While overall spreads have since declined, those of high-yield O&G issuers remain nearly double those of other high-yield issuers. Option-adjusted spreads are tighter on bonds of high-yield corporate renewable-energy issuers Terraform Power Inc. and Clearway Energy Inc. These renewables firms’ bonds have comparable duration to the corporate bond indexes shown in Chart 2.

In February 2021, Standard & Poor’s increased the industry risk scores for exploration and production and midstream O&G firms due to structural headwinds from the transition to renewables. As a result, 12 investment-grade exploration and production issuers were put on CreditWatch, which sometimes precedes a credit rating reduction.

Bank lending for renewable-energy projects difficult to measure

There were $467 billion of outstanding commitments in syndicated loans to the O&G sector and $59 billion to the renewable-energy sector as of third quarter 2020. These data reflect much of the U.S. bank lending activity related to the hydrocarbon sector, while the renewables portion is likely not fully captured.

Renewable-energy lending is more difficult to measure because the loan data are limited to commitments exceeding $100 million syndicated to three or more unaffiliated federally supervised banking firms. Generally, these deals are much larger than the average renewable-power project. Sources such as kWh Analytics' Lendscape suggest that banks are active in financing for renewable solar projects.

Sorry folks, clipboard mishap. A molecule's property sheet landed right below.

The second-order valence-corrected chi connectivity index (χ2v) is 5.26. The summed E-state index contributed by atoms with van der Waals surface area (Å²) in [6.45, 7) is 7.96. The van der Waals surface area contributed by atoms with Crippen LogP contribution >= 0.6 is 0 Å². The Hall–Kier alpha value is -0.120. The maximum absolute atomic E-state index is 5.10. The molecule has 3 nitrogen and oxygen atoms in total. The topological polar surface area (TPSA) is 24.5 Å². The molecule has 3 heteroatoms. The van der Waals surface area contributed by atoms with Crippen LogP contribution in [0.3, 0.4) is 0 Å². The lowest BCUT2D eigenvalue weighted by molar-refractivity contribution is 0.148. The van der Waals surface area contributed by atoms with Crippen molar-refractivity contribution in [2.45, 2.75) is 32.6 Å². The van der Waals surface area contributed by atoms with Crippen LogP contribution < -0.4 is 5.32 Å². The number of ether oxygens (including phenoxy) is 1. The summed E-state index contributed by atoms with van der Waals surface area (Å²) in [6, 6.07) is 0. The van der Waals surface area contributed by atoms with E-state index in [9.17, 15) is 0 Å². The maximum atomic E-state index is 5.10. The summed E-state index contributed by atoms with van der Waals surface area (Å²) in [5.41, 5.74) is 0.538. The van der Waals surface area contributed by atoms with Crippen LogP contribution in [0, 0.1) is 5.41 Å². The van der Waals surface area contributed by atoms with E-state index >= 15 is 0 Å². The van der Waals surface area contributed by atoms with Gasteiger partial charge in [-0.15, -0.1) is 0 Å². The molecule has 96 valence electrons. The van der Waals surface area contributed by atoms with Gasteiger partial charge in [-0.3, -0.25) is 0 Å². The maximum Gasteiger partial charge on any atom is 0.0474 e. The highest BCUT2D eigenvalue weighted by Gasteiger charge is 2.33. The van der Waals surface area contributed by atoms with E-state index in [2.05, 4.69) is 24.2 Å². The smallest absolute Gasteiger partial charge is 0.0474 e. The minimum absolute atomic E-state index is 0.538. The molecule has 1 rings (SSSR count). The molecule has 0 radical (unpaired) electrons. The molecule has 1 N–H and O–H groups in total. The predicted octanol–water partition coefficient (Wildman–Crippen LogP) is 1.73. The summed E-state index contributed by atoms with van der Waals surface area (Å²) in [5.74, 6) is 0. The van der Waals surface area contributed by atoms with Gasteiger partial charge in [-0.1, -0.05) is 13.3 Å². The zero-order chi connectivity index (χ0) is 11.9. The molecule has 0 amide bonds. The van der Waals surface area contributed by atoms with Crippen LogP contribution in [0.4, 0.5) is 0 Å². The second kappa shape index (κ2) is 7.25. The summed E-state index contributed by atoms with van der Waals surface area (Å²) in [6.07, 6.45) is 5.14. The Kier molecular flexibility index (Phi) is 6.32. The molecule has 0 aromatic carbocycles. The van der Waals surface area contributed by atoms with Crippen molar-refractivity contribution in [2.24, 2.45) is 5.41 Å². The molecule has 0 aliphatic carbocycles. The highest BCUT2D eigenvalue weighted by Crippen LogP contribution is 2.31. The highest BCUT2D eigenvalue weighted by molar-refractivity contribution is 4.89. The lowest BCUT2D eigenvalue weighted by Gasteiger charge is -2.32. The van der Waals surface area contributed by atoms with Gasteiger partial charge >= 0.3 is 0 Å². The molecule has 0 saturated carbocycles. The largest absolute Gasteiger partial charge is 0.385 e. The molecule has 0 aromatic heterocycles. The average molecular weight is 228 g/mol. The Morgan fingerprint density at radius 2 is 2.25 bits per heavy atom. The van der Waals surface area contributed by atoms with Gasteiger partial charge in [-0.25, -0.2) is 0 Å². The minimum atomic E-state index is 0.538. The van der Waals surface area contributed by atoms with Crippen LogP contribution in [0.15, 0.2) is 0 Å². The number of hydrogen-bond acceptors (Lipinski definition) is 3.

Lender risks differ between O&G, renewables firms

Financing is challenging for many O&G producers even as the sector has the largest near-term financing need among U.S. corporates under a range of scenarios, according to a recent International Monetary Fund working paper. Reduced availability of equity capital to O&G firms—which can leave these firms overextended and more prone to default—negatively affects the desirability of bank lending and bond investment. An energy transition from hydrocarbons could saddle credit providers to that sector with assets that have diminished value at a time when there exists a limited market to offload them.

At the same time, interest is growing in providing credit to renewable energy. Here, imprudent lending is a possible hazard. Some examples of risks include wind failing to meet projections (resource availability risk) and falling cost structures due to technological change rendering some renewable-energy projects uneconomic. There is also the possibility of power offtake agreements—which traditionally have governed the sale of output from generating facilities—shifting pricing risk to renewable-energy producers from utilities.

Key data gaps complicate analysis

An energy transition is clearly underway, with renewable energy now providing more power than coal in the U.S. at a time of historically high O&G bankruptcies.

While some data provide insight on financing conditions among renewable-energy firms, assembling more complete data on bank and nonbank lending for renewable energy is a key shortcoming given the smaller size of these energy projects.

Such data are important to monitoring the structural changes occurring in this key sector of the U.S. economy given efforts to reduce carbon intensity. The energy sector will be an area that merits ongoing monitoring and oversight.

About the Authors

SungJe Byun

Byun is a research economist in the Supervisory Risk and Surveillance Department at the Federal Reserve Bank of Dallas.

Jill Cetina

Cetina is a vice president in the Supervisory Risk and Surveillance Department at the Federal Reserve Bank of Dallas.

Joe Kneip

Kneip is a bank examiner in the Supervisory Risk and Surveillance Department at the Federal Reserve Bank of Dallas.

The views expressed are those of the authors and should not be attributed to the Federal Reserve Bank of Dallas or the Federal Reserve System.